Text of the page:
Second Saturday, downtown Tucson merchants to honor Donovan Durband
TUCSON, Ariz. (13 News) -Many downtown Tucson business owners will honor the memory of 58-year-old Donovan Durband on Downtown Second Saturday this weekend.
Durband, who died last Saturday, was instrumental in creating and reviving the Second Saturday concept following the pandemic.
But it was also the years he dedicated to making downtown thrive.
“Even when others had given up on downtown revitalization, Donovan passionately kept at it,” said Ward 6 council member Steve Kozachik, who hired Donovan in 2009 “because of his caring and passion for downtown.”
This is why downtown Tucson is buzzing these days, why more than a billion dollars has been invested in downtown and why Tucsonans will be celebrating Second Saturday this weekend.
“I think we felt like people were anxious to have it back,” Durband told us in 2022. “People were anxious to get out again and have fun, come downtown, hear live music, eat some food, enjoy the beautiful weather. All those good things that you can do in Tucson.”
Durband spent his career downtown advocating for business as founder of the Tucson Downtown Alliance nearly 25 years ago. It’s one reason the business community is organized and thriving.
Durband’s name will appear on the name on the marquee at the Fox Theater, The Screening Room and the Rialto Theater this weekend as a way to thank him and make the community aware of his contributions. “He would pay the same attention to a corner, you know, a neighborhood bar or coffee shop as he would a huge developer in finding solutions or connecting you to the right folks,” said Jill Brammer, a managing partner in Che’s Lounge on 4th Avenue. “Because he knew everyone.”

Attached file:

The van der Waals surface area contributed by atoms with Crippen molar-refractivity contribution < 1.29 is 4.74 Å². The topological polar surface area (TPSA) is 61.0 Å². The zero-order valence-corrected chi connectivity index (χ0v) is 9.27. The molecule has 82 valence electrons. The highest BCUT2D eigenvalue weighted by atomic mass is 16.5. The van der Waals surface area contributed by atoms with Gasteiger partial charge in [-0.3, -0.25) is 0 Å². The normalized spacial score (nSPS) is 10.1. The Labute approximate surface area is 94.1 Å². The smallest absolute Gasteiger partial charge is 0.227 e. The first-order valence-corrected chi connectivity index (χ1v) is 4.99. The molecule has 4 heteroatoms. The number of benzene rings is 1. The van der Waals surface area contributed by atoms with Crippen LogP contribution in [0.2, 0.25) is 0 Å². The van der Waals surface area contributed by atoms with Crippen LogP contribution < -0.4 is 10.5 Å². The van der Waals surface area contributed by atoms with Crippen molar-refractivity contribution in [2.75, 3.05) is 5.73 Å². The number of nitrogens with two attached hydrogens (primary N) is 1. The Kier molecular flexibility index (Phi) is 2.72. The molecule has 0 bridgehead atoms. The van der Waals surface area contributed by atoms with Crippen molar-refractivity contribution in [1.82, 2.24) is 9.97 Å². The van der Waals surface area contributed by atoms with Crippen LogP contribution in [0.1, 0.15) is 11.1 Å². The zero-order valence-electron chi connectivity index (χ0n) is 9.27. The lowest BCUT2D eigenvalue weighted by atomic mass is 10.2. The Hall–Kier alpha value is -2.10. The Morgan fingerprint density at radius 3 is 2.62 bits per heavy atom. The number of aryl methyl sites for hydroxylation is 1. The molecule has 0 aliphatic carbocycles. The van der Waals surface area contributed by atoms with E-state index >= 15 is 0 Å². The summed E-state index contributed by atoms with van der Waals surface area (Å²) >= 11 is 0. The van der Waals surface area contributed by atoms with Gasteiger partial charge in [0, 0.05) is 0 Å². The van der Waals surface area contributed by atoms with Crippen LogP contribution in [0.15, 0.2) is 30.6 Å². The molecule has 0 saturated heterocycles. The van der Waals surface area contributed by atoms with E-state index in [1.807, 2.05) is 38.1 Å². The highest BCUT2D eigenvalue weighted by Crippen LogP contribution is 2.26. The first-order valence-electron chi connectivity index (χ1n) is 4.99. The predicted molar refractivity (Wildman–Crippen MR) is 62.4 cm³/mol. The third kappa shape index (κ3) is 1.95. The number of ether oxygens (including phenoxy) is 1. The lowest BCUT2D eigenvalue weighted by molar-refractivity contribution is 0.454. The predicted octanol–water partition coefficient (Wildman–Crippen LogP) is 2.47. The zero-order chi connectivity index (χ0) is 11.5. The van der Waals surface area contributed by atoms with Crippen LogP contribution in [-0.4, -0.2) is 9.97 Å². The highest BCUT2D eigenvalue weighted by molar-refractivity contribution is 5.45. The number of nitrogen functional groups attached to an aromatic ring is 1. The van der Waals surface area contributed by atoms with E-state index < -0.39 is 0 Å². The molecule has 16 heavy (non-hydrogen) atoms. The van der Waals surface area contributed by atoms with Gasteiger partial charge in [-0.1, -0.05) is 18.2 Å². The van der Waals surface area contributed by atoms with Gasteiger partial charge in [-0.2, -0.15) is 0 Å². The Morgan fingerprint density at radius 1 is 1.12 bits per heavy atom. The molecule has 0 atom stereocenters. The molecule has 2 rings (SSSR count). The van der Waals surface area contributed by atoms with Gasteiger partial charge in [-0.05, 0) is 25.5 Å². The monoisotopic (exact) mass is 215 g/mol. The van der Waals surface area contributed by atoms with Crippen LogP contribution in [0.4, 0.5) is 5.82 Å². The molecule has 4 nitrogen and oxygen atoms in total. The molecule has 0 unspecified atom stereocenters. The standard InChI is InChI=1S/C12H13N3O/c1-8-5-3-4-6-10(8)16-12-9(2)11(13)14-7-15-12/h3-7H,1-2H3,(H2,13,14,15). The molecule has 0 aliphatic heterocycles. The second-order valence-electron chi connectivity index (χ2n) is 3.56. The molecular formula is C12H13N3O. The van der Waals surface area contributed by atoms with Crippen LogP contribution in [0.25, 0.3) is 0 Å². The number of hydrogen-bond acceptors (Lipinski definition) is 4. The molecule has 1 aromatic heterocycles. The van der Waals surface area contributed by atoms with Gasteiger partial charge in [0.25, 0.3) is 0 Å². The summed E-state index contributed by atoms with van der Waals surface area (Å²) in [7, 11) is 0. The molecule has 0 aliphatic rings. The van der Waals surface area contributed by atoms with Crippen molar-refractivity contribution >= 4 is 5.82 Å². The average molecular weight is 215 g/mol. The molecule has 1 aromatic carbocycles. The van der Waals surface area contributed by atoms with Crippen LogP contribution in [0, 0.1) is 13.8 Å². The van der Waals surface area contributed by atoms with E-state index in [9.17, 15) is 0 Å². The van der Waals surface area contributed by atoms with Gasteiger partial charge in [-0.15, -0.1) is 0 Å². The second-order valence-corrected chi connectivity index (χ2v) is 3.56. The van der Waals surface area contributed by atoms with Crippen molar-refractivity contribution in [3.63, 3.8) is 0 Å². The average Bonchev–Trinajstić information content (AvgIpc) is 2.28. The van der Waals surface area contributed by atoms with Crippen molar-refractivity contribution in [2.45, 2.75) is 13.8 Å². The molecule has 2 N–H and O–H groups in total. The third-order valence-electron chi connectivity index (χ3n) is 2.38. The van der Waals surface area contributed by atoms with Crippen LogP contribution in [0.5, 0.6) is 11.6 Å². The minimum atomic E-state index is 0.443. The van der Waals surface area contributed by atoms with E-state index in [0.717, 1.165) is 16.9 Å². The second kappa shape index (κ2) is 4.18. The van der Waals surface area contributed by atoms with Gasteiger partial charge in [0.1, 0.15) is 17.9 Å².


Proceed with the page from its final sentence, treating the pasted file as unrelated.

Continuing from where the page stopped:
Durband was tapped to manage Park Tucson in 2012 when the parking utility was mired in controversy. Under his guidance, the complaints about not having enough parking downtown ended.
He understood the process because he lived it decades ago.
“I was in the same boat. I was one of those college students at the U of A who looked for parking in the neighborhoods,” he told us in 2017. “So I get it.”
A dedicated organizer, he was instrumental in so much of the success downtown without a need to revel in the adulation.
“You know, the Fox, the Rialto, the streetcar, a lot of those things had a lot of high profile people involved,” said Herb Stratford, who restored the Fox Theater. “And ah, then there’s the stuff that happened behind the scenes and Don was a big part of that.”
He was reluctant to do interviews or be recognized for his work to make downtown a success, preferring to set the table for others.
“Back in 2008, 2009, you wouldn’t walk downtown, it was unsafe, it was dirty, there was no activity,” Kozachik said. “It’s a completely different situation right now and much of that is because of Donovan’s advocacy when a lot of us had given up on downtown.”
The Scott Street music venue will be named in his honor during Second Saturday this weekend.
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